Now, sense the unimaginable relief, as news of His Resurrection on the 3rd day filters through.  It is Sunday morning, still just about dawn; they have lived for a long desolate Saturday with the feelings of grief that Jesus was dead and buried.  At first the stone is found rolled back by Mary Magdalene and the other women; then Peter and John go and inspect the empty tomb; then Our risen Lord appears Himself to Mary Magdalene, and then gradually to others, including the Eleven apostles.  The only possible truth is dawning on them: He has indeed risen.  The relief, and the joy, and the sense of enormity of this resurrection also dawns on them.  Jesus has risen from the dead.  Never before had this happened, not like this; someone well and truly killed, dead, and buried, had now risen in a new, and glorious way; truly alive, and alive in a way that surpassed the limits of His humanity.  The only explanation for this was the one He had been explaining again and again in His teaching: that He was the Son of the Living God.  Only He could have such power over life and death, as to come back to us from the dead.

When we remember the little resurrections that happen in daily life: the joy of the sun rising on a new day; the relief of the spring, the temperature rising after a long, cold winter; the rising of a loved one from a grief or setback or anxiety … all these lift our spirits each day, and are signs to us of God’s goodness.  But The Resurrection — the Resurrection of Jesus from the Dead — is altogether something else.  It is a communal, profound, and lasting relief: it allows all of humanity to breathe a sigh of relief.  It is humanity knowing that the worry of sin and death, the burden of our failings, our frailty, even our mortality, does not need to keep us down.  The Resurrection is the antidote to all of those things; it is the medicine to heal those things; it is the joy of knowing that disaster no longer threatens us.

If we heard some good news, news that lifted a burden of worry, wouldn’t we let our hearts be eased?  Wouldn’t we be thought odd if we ignored the good news and kept feeling worried and down about something, even if we’d heard the good news?  Surely it’s the same with the Rising of Jesus from the dead?  Why would anyone want to ignore the Good News of that? — the truly earth-shattering Good News that Jesus has overcome the sins of humanity, the suffering we inflicted on Him, that He soaked up in His own body; the heaven-opening Good News that He offers us a way beyond the grave, the way to eternity.  We could ignore it, the Good News, and stay locked in to our petty worldly concerns; but what human sense would that make, when Jesus is there to lift us up, to raise us up out of our sins, and out of the grave?  Who would want ever to stay fallen in sin, defeated in death, when the Lord is offering His hand to live again, to live for ever?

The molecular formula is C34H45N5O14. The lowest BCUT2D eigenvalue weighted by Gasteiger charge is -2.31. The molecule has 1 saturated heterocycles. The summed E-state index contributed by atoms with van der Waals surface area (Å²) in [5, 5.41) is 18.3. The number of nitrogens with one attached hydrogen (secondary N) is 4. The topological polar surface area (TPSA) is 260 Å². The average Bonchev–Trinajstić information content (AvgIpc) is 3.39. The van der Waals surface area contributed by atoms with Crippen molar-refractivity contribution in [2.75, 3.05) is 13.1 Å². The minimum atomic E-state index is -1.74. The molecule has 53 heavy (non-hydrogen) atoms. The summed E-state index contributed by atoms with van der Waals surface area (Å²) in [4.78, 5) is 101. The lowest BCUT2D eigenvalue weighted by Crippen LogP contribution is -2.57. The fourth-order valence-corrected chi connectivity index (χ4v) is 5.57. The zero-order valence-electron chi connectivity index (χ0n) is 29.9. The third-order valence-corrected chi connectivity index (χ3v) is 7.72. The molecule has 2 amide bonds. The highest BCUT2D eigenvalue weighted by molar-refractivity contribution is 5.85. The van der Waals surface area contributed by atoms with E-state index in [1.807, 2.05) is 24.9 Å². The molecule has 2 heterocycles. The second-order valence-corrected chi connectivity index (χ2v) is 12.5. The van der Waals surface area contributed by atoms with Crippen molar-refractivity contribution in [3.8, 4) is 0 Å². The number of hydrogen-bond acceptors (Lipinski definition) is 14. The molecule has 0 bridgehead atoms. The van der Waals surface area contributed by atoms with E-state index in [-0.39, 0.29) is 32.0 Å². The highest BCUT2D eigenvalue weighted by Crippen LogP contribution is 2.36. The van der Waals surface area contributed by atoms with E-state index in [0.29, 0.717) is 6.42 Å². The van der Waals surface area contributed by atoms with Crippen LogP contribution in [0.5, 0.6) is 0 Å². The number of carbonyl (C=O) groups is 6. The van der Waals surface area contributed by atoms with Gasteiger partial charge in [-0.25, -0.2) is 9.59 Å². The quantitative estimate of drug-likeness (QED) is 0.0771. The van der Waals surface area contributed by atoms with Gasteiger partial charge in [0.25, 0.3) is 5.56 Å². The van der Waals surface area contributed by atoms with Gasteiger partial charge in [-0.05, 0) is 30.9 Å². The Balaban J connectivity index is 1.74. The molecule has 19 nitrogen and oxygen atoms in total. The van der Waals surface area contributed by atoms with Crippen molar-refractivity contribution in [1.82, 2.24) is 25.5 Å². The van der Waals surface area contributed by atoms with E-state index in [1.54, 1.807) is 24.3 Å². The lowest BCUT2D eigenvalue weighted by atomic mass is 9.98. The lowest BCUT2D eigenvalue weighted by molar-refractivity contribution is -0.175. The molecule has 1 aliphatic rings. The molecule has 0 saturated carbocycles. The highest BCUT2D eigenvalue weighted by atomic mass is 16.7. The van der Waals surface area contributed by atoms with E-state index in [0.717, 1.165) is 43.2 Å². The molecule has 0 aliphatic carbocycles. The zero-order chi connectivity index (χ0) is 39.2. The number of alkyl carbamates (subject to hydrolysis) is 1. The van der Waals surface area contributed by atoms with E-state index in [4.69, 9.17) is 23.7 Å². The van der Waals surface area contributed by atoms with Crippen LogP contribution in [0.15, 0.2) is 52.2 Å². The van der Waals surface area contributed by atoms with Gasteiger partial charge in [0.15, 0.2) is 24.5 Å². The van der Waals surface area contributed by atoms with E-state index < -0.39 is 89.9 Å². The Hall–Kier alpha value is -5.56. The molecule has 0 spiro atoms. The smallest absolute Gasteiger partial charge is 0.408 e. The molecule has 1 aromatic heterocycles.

Let’s be sure that what we are offering the world — our true faith in Jesus’s victory — we must live as people really uplifted by the Gospel, people of Easter joy!  The Lord has truly Risen, Alleluia Alleluia!


About Fr Philip Miller

I'm the Catholic Parish Priest at St Augustine's, Hoddesdon, Herts, UK, in the diocese of Westminster. This cycle of homilies is one of my contributions to this parish's life in the 'Year of Faith' (Oct 2012 - Nov 2013) called for by Pope Benedict XVI to renew the Church's understanding of the faith.